Being aggrieved thereby, Appellant filed the present Appeal through LR’s. The counsel for Appellant submitted that, as per the Order of Trial Court, the suit was decreed in favour of  Plaintiffs No. 2 and 3  and  Plaintiffs No. 4 to 8 were not entitled to any share in the suit properties and the same was not challenged by the Plaintiffs No. 4 to 8. Though the same was challenged by Appellant, so the Second Appeal Plaintiffs No. 4 to 8 was not tenable and thus this Appeal deserves to be allowed. He also submitted that the questions framed by the High Court was more pertaining to appreciation of evidence rather than being questions of law.

The parties claimed that Mohiyuddin Pasha earlier married Noorbi who died in 1944. They had 2 sons namely Rahaman and Azgar (herein referred as Appellant). Rahaman married Plaintiff No.1. They had a daughter i.e Plainitff No.2. Rahaman predeceased in 1945 i.e prior to Mohiyuddin Pasha who died in 1964. Soon after the death of 1st wife of Mohiyuddin, he married Plaintiff No.3 and subsequently they had 5 children i.e Plaintiffs No. 4 to 8. The Appellant contended that the Plaintiffs No. 2 and 3 were not entitled to any share in suit properties as Rahaman predeceased Mohiyuddin Pasha. He also denied that Plaintiff No.3 married Mohiyuddin and Plaintiffs No. 4 to 8 were children of Mohiyuddin.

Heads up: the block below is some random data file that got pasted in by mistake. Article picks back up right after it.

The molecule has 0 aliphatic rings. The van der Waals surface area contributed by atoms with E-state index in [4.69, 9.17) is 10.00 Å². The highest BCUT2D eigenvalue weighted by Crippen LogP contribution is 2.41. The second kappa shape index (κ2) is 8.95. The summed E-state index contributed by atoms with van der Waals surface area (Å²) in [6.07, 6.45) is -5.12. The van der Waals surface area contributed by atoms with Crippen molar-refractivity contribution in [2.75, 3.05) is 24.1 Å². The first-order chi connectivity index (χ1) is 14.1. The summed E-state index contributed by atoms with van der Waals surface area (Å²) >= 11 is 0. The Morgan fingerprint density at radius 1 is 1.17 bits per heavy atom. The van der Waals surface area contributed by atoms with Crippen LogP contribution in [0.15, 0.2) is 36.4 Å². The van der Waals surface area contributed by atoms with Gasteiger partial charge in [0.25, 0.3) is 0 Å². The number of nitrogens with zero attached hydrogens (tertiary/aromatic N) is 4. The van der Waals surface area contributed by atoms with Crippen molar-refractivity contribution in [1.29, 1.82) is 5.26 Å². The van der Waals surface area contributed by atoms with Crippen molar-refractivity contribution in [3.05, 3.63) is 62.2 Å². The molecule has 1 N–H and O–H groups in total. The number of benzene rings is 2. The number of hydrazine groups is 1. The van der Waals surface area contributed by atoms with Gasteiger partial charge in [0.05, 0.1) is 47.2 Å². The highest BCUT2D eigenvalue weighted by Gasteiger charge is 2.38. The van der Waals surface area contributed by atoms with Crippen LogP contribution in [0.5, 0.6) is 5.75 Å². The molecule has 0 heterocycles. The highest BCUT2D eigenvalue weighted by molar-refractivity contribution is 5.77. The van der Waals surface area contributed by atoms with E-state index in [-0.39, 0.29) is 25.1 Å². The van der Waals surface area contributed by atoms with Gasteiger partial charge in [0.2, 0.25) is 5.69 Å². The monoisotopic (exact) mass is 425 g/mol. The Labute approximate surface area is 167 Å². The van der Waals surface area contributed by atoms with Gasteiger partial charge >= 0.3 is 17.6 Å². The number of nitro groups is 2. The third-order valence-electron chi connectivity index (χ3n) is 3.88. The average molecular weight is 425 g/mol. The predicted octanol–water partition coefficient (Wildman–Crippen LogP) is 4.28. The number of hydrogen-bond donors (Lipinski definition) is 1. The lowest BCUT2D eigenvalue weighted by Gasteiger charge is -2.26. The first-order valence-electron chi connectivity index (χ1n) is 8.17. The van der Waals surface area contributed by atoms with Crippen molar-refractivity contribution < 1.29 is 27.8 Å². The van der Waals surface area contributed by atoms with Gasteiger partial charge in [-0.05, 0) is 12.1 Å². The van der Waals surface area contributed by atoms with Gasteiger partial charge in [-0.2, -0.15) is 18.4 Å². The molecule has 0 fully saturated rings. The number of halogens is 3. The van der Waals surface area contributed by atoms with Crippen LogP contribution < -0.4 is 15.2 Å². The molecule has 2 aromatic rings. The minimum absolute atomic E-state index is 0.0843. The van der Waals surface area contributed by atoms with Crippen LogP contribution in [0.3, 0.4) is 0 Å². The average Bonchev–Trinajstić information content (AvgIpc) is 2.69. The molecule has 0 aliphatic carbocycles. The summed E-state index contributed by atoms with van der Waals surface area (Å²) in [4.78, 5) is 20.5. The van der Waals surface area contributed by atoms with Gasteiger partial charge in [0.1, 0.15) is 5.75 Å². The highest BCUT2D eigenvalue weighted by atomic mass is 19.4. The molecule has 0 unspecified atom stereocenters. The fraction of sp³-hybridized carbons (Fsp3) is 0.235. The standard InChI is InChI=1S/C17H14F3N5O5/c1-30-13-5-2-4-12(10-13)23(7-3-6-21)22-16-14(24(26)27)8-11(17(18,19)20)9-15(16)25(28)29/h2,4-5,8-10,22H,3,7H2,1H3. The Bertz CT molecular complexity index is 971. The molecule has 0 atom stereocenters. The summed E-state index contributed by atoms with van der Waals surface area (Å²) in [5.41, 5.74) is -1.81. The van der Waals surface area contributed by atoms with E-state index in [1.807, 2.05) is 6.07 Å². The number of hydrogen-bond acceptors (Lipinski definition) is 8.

Appellant submitted that Mohiyuddin executed a Mehar Deed in favour of his 1st wife Noorbi dated 30.07.1936 and as such, the said properties ceased to be the properties of Mohiyuddin Pasha. The Trial Court came to a specific finding after duly recording all the evidences that, Plaintiff No.3 was married to Mohiyuddin Pasha and Plaintiffs No. 4 to 8 were their children. But the First Appellant Court reversed the decision of Trial court as Plaintiff No.3 failed to provide any documentary evidence in support of the same. It also came to a finding that neither Plaintiffs No. 3 nor Plaintiffs No. 4 to 8 were entitled to any share in the suit properties.